Smooth-talking, good-looking Mitt Romney made a forceful depiction of both the failure of President Obama to keep Candidate Obama's promises to improve the economy, and of his own presumed knowledge of how to create jobs that will heal our economy. Left unchallenged, the apparent validity of these two assertions may well lead to Romney's election as our next president. But there is a challenge to them that Obama can make when Romney predictably raises both points again in the next debate:
"Did I foresee the depth and complexity of America's economic plight when I campaigned for president? As it turns out, the answer is 'absolutely not.' As it turns out, nobody understood how horribly the policies and the unfunded wars of the previous administration had ruined our economy and how close they had driven us and the other major economies of the world to the brink of an actual Depression.
The truth is that you just can't see all that from the outside. It isn't until you sit down as President of the United States at that desk in the Oval Office and a tsunami of problems blows into the room that you have any idea whatsoever of how complicated and intransigent the biggest of those problems actually are. And so when I stated my intent to drive U.S. unemployment below 6 percent in four years, it was as ignorant a statement as your claiming that you're going to create 12,000,000 jobs just because, because, what, because you hope you can. But the fact is that I couldn't foresee ahead of time that what I hoped for would be impossible.
And I suspect that you can understand that, Governor. At Bain Capital, you invested in many companies, and some of them disappointed you and your fellow investors by not performing very well, right? In fact, some of them actually went belly-up, right? Your portfolio had plenty of failures in it. Failures despite your having done due diligence on investigating their condition and their prospects. Failures despite your having assured your fellow investors that each one had all the makings of a big success. Failures, despite the fact that assessing a company and its problems and its prospects is actually not all that difficult. One set of books. Some plant and inventory. A cadre of customers, suppliers, and some well-understood competitors. This is not rocket science. Investors size companies up dozens of times every day.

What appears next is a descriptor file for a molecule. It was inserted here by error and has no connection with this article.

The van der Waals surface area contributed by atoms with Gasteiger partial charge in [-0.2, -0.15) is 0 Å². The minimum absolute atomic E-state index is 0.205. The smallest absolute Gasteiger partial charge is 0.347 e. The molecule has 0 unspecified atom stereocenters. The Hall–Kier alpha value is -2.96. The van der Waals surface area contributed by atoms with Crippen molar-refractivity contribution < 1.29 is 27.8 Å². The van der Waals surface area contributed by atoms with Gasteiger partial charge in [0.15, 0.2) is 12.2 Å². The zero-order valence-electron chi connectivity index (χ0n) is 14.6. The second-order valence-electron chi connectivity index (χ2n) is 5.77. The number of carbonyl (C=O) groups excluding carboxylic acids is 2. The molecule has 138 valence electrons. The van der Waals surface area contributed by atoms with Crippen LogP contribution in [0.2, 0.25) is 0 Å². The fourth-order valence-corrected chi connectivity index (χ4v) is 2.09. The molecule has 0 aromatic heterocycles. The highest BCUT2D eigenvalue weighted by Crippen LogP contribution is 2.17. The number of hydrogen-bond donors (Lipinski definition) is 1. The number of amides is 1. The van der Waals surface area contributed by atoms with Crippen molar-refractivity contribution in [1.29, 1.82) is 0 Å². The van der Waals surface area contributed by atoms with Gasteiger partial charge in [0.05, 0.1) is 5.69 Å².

And companies with problems are also not all that difficult to fix. Once you controlled those companies, you had total control over them: You could fire people who displeased you, as you've told everyone you like to do; you could recapitalize them and invest in new equipment or personnel; you could change strategies and make sure all your employees followed it or else; you could merge them; and when all else failed, you could foist them off on less discerning investors. And still you had failures.
Well, I have news for you, Governor. Taking over a company, running a company, is not even remotely like assuming responsibility for a nation. There's no amount of due diligence that will reveal all the problems. You can't fire Congress, and you can't fire the Supreme Court. You can't tell troublemakers in the Middle East to be nice and leave us alone. You can't invest new capital without the cooperation of some other elected officials -- officials who may have decided they'd rather see you fail than save the enterprise.
So you can go on all day about how you know how to create jobs in a business enterprise, but -- hear me now -- the United States of America is a nation, not a business enterprise. It is an integral part of an international community of nations. Neither it nor they will bend themselves to your plans. It has values beyond profiteering at any cost. And it has obligations to its citizens who can't be fired. I know, you would like to fire about 47 percent of them who you think are loafing on the job. But guess what: they don't work for you. You work for them.
So frankly, despite all your boasting, there's no reason to believe that you know the first thing about how to grow this nation's economy and get those folks good jobs any faster than our administration has been able to. You know it, and I know it. And we also both know that businessmen don't make good presidents. All five of the businessmen who became president in the last hundred years did a pretty sorry job of it. Maybe that also accounts for why your own approval rating in your last year as governor was 34 percent, third worst of all 50 governors.
Governor, I see this stuff from the inside now. I'm four years older and wiser, and what I see is that your five-point plan is nothing more than five steps backward into the failed policies that caused this mess we have been digging our painful way out of for the last four years.
So make no mistake: We are working our way out of that mess. Slowly, but surely. Four more years of consistent growth will put us on sound footing for the future -- the long-term future for America. And with even a modicum of bipartisan cooperation from the Republicans in Congress, that growth can be accelerated. So I'd say, the best thing you could do right now is to encourage your party to get on board with the recovery of our economy that we have going and contribute to our momentum.
Do a good job of that, and I may even consider you for Secretary of Commerce when that job opens up."